All good things, unfortunately, come to an end!

All good things, unfortunately, come to an end!
CPU and GPU output of the TopOpt application, illustrated by ParaView

Hello again, and welcome to my last blog post. Today as I write this post, the beautiful journey “Summer of HPC 2021” is about to end. The video presentations of all the teams were fantastic, and it seemed that we all loved what we did and had a good time. Through all this experience, I met new people, I learned new things, and above all, I had a creative summer that will be unforgettable for the rest of my life!

Before closing this article I would first like to give a brief overview of the timeline of our project. Despite the difficulties we faced, we managed to cope and carry out the problem that had been assigned to us. We have both worked hard and we hope our result will benefit the scientific community.


The first thing to do when it comes to optimizing an application is to see how much time is spent. Using the VTUNE tool we found that the most time-consuming function was MatSOR which in turn calls the function KSPSolve. This function is responsible for solving a linear equation. So what we wanted to do was transfer these time-consuming operations to the GPU.

From CPU to GPU using PETSc

By reading the documentation of the PETSc library but also seeing various slides from training events of the specific library, we were able to identify how we could transfer the required operations of vectors and tables to the GPU. The library does not offer any correspondence between CPU functions and GPU functions, but all that needs to be done is to define the above with a special CUDA type.

For example, if we have a vector V and we want this to be defined on the GOU and not on the CPU, we should simply declare it by calling the VecSetType (V, VECCUDA) function. For an array M, the corresponding function is MatSetType (M, MATAIJCUSPARSE). Everything that has to do with the transfer of data between the different GPUs or between CPU and GPU is done by the library so we did not deal with this part. The difficulty we encountered at this point is that the CPU version of the code used a preconditioner function with the multigrid method. This function, however, did not have direct support for GPUs so we could not use it. Testing all the preconditioner functions with GPU support we came up with the default which was the Incomplete LU which had the best performance.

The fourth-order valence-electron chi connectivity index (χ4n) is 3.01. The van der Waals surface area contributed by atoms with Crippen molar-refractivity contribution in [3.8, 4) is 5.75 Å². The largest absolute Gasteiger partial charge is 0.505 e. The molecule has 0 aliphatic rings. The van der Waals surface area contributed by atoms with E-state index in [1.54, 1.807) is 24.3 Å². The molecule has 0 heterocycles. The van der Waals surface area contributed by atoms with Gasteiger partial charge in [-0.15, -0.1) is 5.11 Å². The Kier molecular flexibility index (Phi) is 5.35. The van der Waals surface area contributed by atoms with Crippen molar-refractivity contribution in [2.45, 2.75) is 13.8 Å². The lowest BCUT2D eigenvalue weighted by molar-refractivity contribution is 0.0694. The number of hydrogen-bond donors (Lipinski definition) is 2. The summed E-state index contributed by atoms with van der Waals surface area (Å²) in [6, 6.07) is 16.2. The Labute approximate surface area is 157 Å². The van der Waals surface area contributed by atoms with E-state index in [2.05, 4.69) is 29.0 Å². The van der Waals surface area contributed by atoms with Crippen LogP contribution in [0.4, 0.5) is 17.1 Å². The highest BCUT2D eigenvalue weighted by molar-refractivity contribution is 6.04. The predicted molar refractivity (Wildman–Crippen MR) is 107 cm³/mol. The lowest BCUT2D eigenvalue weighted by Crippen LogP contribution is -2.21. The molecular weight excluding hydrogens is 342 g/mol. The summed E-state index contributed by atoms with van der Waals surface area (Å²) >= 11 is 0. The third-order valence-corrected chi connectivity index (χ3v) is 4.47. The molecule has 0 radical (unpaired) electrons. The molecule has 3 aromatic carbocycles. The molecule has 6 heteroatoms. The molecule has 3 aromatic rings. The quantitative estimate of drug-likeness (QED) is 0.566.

Yes, but is it correct?

When making a code change the first thing we need to make sure before taking measurements or continuing on further optimizations is to make sure our result is correct. What we wanted to make sure of at this stage of implementation was that we were not altering the original CPU output. We visualized the outputs of both implementations, the initial one and our own using ParaView, and checked the accuracy of our result. The two outputs were identical so we were ready to continue to the next stage.

Performance comparison

So, through a series of experiments, we now wanted to measure the performance of our implementation and compare its performance, changing various parameters such as the number of nodes, the number of graphics cards, and the number of MPI processes. One observation we made is that application performance on both the CPU and the GPU depends mainly on the number of MPI processes. Something that does not affect performance is the resource topology i.e. if the GPUs are all in one or separated in many nodes.

Our effort seems to outperform CPU implementation in 1, 2, 3, and 4 MPI processes, which is satisfactory and encouraging. If you liked our project and you were interested in our work, you can watch our video presentation in which we present the results of our research in detail.

Our Video Presentation

I would like to thank my partner for our cooperation, the mentor for the directions and instructions he gave us, and PRACE for giving us this opportunity to have such an experience.

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